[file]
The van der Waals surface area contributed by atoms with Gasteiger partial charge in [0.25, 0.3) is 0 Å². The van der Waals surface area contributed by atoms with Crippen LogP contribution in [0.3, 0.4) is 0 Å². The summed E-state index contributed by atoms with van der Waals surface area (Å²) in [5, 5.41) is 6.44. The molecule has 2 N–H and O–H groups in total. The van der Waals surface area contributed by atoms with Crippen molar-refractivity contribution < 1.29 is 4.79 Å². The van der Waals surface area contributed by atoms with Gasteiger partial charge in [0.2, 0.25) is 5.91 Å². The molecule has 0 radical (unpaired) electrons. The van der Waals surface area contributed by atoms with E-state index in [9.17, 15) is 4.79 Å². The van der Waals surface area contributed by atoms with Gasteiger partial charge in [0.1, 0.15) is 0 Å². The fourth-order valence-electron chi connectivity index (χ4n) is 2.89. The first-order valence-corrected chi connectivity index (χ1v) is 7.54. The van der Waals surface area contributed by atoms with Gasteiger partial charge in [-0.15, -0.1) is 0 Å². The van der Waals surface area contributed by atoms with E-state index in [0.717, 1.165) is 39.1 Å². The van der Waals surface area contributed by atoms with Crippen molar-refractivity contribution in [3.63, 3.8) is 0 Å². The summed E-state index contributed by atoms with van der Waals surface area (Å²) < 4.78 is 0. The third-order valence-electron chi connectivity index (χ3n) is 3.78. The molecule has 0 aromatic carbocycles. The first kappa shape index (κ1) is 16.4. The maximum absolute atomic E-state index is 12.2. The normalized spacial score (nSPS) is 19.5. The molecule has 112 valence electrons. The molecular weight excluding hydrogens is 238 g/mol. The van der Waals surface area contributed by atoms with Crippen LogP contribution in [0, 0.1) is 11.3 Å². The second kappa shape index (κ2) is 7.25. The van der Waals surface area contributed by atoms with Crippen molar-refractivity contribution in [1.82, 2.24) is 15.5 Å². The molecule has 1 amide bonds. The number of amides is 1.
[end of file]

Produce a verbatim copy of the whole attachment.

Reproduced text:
The van der Waals surface area contributed by atoms with Gasteiger partial charge in [0.25, 0.3) is 0 Å². The van der Waals surface area contributed by atoms with Crippen LogP contribution in [0.3, 0.4) is 0 Å². The summed E-state index contributed by atoms with van der Waals surface area (Å²) in [5, 5.41) is 6.44. The molecule has 2 N–H and O–H groups in total. The van der Waals surface area contributed by atoms with Crippen molar-refractivity contribution < 1.29 is 4.79 Å². The van der Waals surface area contributed by atoms with Gasteiger partial charge in [0.2, 0.25) is 5.91 Å². The molecule has 0 radical (unpaired) electrons. The van der Waals surface area contributed by atoms with E-state index in [9.17, 15) is 4.79 Å². The van der Waals surface area contributed by atoms with Gasteiger partial charge in [0.1, 0.15) is 0 Å². The fourth-order valence-electron chi connectivity index (χ4n) is 2.89. The first-order valence-corrected chi connectivity index (χ1v) is 7.54. The van der Waals surface area contributed by atoms with Gasteiger partial charge in [-0.15, -0.1) is 0 Å². The van der Waals surface area contributed by atoms with E-state index in [0.717, 1.165) is 39.1 Å². The van der Waals surface area contributed by atoms with Crippen molar-refractivity contribution in [3.63, 3.8) is 0 Å². The summed E-state index contributed by atoms with van der Waals surface area (Å²) < 4.78 is 0. The third-order valence-electron chi connectivity index (χ3n) is 3.78. The molecule has 0 aromatic carbocycles. The first kappa shape index (κ1) is 16.4. The maximum absolute atomic E-state index is 12.2. The normalized spacial score (nSPS) is 19.5. The molecule has 112 valence electrons. The molecular weight excluding hydrogens is 238 g/mol. The van der Waals surface area contributed by atoms with Crippen LogP contribution in [0, 0.1) is 11.3 Å². The second kappa shape index (κ2) is 7.25. The van der Waals surface area contributed by atoms with Crippen molar-refractivity contribution in [1.82, 2.24) is 15.5 Å². The molecule has 1 amide bonds. The number of amides is 1.